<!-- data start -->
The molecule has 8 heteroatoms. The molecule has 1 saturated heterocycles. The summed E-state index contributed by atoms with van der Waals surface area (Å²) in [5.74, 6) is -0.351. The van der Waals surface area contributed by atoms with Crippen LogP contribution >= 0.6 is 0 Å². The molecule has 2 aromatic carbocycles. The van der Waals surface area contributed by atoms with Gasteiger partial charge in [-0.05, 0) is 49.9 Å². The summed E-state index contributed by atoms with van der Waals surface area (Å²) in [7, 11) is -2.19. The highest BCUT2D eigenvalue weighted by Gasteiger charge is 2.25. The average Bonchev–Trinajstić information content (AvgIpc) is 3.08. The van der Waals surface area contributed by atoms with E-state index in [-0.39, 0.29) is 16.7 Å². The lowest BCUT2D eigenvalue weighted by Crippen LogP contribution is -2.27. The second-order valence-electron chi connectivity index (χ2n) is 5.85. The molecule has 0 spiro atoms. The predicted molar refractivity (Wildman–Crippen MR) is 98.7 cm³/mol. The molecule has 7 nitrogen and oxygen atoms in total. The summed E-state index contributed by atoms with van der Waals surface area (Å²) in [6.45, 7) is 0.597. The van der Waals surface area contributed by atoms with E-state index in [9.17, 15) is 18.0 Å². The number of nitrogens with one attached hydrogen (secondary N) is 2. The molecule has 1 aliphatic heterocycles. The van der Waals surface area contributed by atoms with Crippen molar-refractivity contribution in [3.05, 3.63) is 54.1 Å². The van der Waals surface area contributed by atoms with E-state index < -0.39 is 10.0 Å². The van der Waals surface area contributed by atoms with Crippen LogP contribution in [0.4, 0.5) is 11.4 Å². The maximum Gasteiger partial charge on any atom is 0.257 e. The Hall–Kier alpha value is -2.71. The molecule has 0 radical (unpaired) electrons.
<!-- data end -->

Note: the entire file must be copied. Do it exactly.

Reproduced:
The molecule has 8 heteroatoms. The molecule has 1 saturated heterocycles. The summed E-state index contributed by atoms with van der Waals surface area (Å²) in [5.74, 6) is -0.351. The van der Waals surface area contributed by atoms with Crippen LogP contribution >= 0.6 is 0 Å². The molecule has 2 aromatic carbocycles. The van der Waals surface area contributed by atoms with Gasteiger partial charge in [-0.05, 0) is 49.9 Å². The summed E-state index contributed by atoms with van der Waals surface area (Å²) in [7, 11) is -2.19. The highest BCUT2D eigenvalue weighted by Gasteiger charge is 2.25. The average Bonchev–Trinajstić information content (AvgIpc) is 3.08. The van der Waals surface area contributed by atoms with E-state index in [-0.39, 0.29) is 16.7 Å². The lowest BCUT2D eigenvalue weighted by Crippen LogP contribution is -2.27. The second-order valence-electron chi connectivity index (χ2n) is 5.85. The molecule has 0 spiro atoms. The predicted molar refractivity (Wildman–Crippen MR) is 98.7 cm³/mol. The molecule has 7 nitrogen and oxygen atoms in total. The summed E-state index contributed by atoms with van der Waals surface area (Å²) in [6.45, 7) is 0.597. The van der Waals surface area contributed by atoms with E-state index in [9.17, 15) is 18.0 Å². The number of nitrogens with one attached hydrogen (secondary N) is 2. The molecule has 1 aliphatic heterocycles. The van der Waals surface area contributed by atoms with Crippen molar-refractivity contribution in [3.05, 3.63) is 54.1 Å². The van der Waals surface area contributed by atoms with E-state index < -0.39 is 10.0 Å². The van der Waals surface area contributed by atoms with Crippen LogP contribution in [0.4, 0.5) is 11.4 Å². The maximum Gasteiger partial charge on any atom is 0.257 e. The Hall–Kier alpha value is -2.71. The molecule has 0 radical (unpaired) electrons.